So be good for goodness sake!
(J.F. Coots & H. Gillespie, 1934, © EMI Feist Catalog Inc; Haven Gillespie Music)

How can Santa Claus see all of this? How can he know what we are doing all of the time? Where exactly does he get his information? While some more imaginative people believe that Santa Claus must have magical, all-knowing, all-seeing powers. Other, more practical-minded folk, insist that he must have a vast network of elfin spies keeping tabs on every boy and girl in his domain. However, here in Alberta we know better. Santa Claus obviously does his recon from his lofty vantage point in the Canadian Rockies from which he can see great distances – perhaps even into your own home (and isn’t that just a little bit creepy?). Read more

ELIZABETH STREET SCHOOL, MEDICINE HAT – MUNICIPAL HISTORIC RESOURCE

In February 2016, the City of Medicine Hat designated the Elizabeth Street School as a Municipal Historic Resource. In September, a plaque about the school’s history and designation was unveiled. The school is the most recent of Medicine Hat’s historic resources to be listed on the Alberta Register of Historic Places.

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Elizabeth Street School during construction, ca. 1912. The school’s Classical Revival details, notably the cornice at the roofline and the keystone and voissoir details around the entryways, are evident.
Source: Provincial Archives of Alberta, A10594

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Claiming their Ground – Three Pioneering Alberta Women in their Professions

October is Women’s History Month in Canada, when we celebrate the achievements of women throughout our past and use their stories to inspire Canadians today. The twentieth century saw women entering occupations previously the exclusive domain of men. A variety of circumstances combined to allow these advances, including the rise of public education, social activism culminating in universal suffrage, legal challenges that established women as “persons” and the upheaval created by two world wars. These changes are not sufficient to explain the careers of the three women described in this blog; it took determination, persistence, courage and intelligence for them to succeed and carve a place for themselves as professional women in these fields that were predominantly, if not exclusively, the preserve of men.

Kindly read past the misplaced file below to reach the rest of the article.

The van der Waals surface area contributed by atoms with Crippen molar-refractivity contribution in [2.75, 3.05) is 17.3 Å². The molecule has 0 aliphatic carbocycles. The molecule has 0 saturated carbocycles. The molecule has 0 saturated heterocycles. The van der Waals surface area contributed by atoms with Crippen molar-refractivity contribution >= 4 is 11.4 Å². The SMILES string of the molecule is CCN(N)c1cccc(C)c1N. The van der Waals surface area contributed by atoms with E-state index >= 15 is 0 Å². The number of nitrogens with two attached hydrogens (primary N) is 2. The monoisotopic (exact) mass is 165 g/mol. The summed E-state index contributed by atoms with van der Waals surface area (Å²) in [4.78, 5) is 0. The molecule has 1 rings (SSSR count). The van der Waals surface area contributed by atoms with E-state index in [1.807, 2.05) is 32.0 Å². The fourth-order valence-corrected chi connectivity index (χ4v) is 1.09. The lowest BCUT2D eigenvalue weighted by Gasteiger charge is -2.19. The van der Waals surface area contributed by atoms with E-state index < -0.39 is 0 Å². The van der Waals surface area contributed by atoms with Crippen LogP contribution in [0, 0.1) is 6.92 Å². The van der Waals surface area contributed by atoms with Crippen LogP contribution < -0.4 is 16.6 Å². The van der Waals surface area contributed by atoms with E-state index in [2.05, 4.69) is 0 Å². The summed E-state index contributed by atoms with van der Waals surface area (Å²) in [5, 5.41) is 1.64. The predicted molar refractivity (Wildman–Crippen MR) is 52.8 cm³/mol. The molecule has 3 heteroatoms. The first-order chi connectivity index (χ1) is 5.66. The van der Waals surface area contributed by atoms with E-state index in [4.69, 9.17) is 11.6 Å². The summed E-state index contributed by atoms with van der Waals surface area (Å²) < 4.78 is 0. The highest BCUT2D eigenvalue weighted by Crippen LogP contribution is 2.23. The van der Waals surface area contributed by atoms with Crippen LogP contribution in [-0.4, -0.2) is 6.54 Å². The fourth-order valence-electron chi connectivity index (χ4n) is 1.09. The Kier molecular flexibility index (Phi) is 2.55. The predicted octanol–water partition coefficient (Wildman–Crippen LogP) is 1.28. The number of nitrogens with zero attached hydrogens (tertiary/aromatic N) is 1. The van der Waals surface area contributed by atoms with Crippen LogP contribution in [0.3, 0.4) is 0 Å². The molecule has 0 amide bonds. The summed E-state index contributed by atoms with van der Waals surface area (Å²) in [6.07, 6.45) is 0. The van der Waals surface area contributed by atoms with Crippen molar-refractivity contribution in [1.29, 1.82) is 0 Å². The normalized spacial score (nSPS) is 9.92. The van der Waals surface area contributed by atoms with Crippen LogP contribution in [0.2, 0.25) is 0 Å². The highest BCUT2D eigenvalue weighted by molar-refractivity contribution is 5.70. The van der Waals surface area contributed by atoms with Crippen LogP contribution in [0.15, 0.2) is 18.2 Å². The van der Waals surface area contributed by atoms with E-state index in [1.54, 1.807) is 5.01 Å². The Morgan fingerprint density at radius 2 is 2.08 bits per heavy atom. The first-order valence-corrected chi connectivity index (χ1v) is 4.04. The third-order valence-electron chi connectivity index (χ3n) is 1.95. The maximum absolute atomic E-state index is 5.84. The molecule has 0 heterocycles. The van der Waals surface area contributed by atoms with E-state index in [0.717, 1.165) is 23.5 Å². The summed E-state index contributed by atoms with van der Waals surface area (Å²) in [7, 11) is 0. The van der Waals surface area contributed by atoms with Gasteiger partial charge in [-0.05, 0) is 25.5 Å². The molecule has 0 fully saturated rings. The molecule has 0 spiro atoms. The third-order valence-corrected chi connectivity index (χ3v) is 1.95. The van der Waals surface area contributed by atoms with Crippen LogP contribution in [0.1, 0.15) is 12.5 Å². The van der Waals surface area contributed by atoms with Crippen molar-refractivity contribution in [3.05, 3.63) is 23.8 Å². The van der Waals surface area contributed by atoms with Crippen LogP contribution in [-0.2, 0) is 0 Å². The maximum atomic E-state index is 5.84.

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Diane Loranger, geologist, ca. 1946-1947. (Glenbow Archives, IP-14A-1470)

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Edmonton’s River Valley: The Glitter of the Gold Rush

Every summer around this time of year, I look forward to checking out the sights and sounds of Edmonton’s local exhibition formerly known as Klondike Days. Its very name conjures childhood memories full of non-stop carnival rides, piping hot corn dogs and the sweet smell of freshly spun cotton candy. The name Klondike Days was originally brought in by exhibition organizers in the 1960’s and the Klondike gold rush theme was enthusiastically embraced by the public. I’ve always wondered what our local historical connection to the gold rush really was. Is there really gold to be found in the river valley?

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Man washing gold at Edmonton, 1890. Source: Provincial Archives of Alberta, B5280